As U.S. troops and Iraqi soldiers step up security to brace for Sunday's vote, Iraqis living overseas have already begun casting ballots.
Iraqi expatriates began casting ballots in Sydney Friday in their nation's first independent elections in more than 50 years.
Amid tight security at a converted furniture warehouse, young children mingled with elderly Kurdish women in head-to-toe black robes. About two-dozen people jostled to be among the first to vote at 7 a.m., which was 3 a.m. EST.
"This is a long dream that now comes true," said 56-year-old Karim Jari before casting his vote. "We hope this is a new beginning."
But meanwhile Thursday,as insurgents clashed with U.S. troops and blew up a school slated to serve as a polling center, pre-election violence that followed the deadliest day for U.S. troops since the war's start.
About 300,000 Iraqi, U.S. and other multinational troops and police will provide security for the in-country voting, which will take place at 5,300 polling centers.
Australia is one of 14 nations where Iraqis living outside their country can vote — and the first country in the world to begin collecting ballots because of its time zone. In Iraq, the vote is only Sunday. But Iraqis living outside their country can vote between 7 a.m. and 5 p.m. local time on Friday, Saturday and Sunday in Australia, Britain, Canada, Denmark, France, Germany, Iran, Jordan, the Netherlands, Sweden, Syria, Turkey, the United Arab Emirates and the United States.
Many historians consider the last free elections in Iraq to have taken place in 1953, when opposition won seats in an election held under British colonial influence. Iraq was a constitutional monarchy at the time.
In other developments:
U.S. troops packed extra uniforms and ammunition before moving out of their main base Thursday to take up positions around Baghdad, part of a massive security operation to protect voters during weekend elections that insurgents have vowed to disrupt.
Iraqi police and soldiers will play the more visible role, manning checkpoints and securing the polls — many of which have already been bombed and rocketed by insurgents ahead of Sunday's vote.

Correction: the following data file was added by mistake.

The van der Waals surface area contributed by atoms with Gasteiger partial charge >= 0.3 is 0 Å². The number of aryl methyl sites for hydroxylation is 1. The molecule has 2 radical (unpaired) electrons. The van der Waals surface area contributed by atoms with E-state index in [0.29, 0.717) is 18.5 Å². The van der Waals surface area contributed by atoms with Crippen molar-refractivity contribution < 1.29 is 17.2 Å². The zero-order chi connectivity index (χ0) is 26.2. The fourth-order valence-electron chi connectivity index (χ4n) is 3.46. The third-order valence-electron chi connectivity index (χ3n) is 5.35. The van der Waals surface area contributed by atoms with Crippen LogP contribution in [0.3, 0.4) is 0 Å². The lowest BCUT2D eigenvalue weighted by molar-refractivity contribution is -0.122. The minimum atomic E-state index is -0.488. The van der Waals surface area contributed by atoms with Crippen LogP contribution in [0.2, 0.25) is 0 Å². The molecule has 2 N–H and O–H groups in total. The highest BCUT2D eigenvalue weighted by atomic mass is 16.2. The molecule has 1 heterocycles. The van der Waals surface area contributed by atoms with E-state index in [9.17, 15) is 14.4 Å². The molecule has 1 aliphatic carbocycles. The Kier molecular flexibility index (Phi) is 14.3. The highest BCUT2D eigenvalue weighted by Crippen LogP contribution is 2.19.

American troops will be around, nonetheless — backing up the Iraqis in the event of major violence the Iraqis can't handle, U.S. and Iraqi commanders said.
The U.S. presence could make American troops easier targets, and it also has raised concerns the United States might be seen as orchestrating the elections.
Patrol boats will ply the country's rivers, tanks will protect important roads and bridges, and warplanes will streak overhead. Medical teams will be on alert and nationwide restrictions on traffic will be imposed from Saturday to Monday to try to deter car bombs.
Insurgents have promised to disrupt the voting with car bombings and other attacks, and U.S. and Iraqi officials have warned of increased violence ahead of the vote. The bloodshed continued Thursday, with bombings and gunfire from militants reported in several cities.
Voters will choose a National Assembly that will govern the country and draft a permanent constitution, and also choose provincial councils in the 18 provinces. Those living in the Kurdish self-governing region of the north will also choose a regional parliament.
To prevent major disruptions, Interior Minister Falah al-Naqib has announced the curfew would be extended from 7 p.m. until 6 a.m. starting Friday through Monday.
The government has already said it will close Baghdad International Airport and seal the nation's borders during the election period. Weapons will be banned, and al-Naqib announced rewards for Iraqis who turn in "terrorists."
Local officials have been authorized to add extra security measures in their own areas if they see fit. Many details of the overall security plan have been kept secret, officials say, to avoid tipping off the rebels.
At the same time, U.S. teams also have been out in villages and towns across Iraq encouraging people to vote. A respectable turnout in the face of insurgent threats would be seen as rejection of the insurgency by millions of rank-and-file Iraqis.